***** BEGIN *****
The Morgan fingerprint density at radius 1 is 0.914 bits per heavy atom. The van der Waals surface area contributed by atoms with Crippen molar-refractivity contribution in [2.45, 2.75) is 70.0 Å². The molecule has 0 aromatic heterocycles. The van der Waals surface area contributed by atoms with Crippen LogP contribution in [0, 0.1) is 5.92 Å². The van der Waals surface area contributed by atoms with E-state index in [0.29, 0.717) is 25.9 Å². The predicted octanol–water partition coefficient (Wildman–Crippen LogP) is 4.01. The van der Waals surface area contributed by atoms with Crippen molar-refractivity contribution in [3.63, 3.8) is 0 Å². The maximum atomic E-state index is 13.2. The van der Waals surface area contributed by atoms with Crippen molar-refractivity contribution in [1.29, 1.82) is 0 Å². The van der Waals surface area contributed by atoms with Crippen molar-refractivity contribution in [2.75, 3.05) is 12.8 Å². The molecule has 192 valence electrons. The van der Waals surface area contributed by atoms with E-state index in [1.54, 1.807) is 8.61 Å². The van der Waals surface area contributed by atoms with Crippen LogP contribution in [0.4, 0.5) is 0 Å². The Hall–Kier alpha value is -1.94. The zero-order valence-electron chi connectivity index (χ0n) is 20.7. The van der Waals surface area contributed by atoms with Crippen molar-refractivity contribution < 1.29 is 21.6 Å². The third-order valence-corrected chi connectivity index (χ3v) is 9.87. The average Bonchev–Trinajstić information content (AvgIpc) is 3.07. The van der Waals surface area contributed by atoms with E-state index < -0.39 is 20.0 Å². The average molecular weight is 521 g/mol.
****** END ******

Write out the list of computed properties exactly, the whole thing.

The Morgan fingerprint density at radius 1 is 0.914 bits per heavy atom. The van der Waals surface area contributed by atoms with Crippen molar-refractivity contribution in [2.45, 2.75) is 70.0 Å². The molecule has 0 aromatic heterocycles. The van der Waals surface area contributed by atoms with Crippen LogP contribution in [0, 0.1) is 5.92 Å². The van der Waals surface area contributed by atoms with E-state index in [0.29, 0.717) is 25.9 Å². The predicted octanol–water partition coefficient (Wildman–Crippen LogP) is 4.01. The van der Waals surface area contributed by atoms with Crippen molar-refractivity contribution in [3.63, 3.8) is 0 Å². The maximum atomic E-state index is 13.2. The van der Waals surface area contributed by atoms with Crippen molar-refractivity contribution in [1.29, 1.82) is 0 Å². The van der Waals surface area contributed by atoms with Crippen molar-refractivity contribution in [2.75, 3.05) is 12.8 Å². The molecule has 192 valence electrons. The van der Waals surface area contributed by atoms with E-state index in [1.54, 1.807) is 8.61 Å². The van der Waals surface area contributed by atoms with Crippen LogP contribution in [0.4, 0.5) is 0 Å². The Hall–Kier alpha value is -1.94. The zero-order valence-electron chi connectivity index (χ0n) is 20.7. The van der Waals surface area contributed by atoms with Crippen molar-refractivity contribution < 1.29 is 21.6 Å². The third-order valence-corrected chi connectivity index (χ3v) is 9.87. The average Bonchev–Trinajstić information content (AvgIpc) is 3.07. The van der Waals surface area contributed by atoms with E-state index < -0.39 is 20.0 Å². The average molecular weight is 521 g/mol.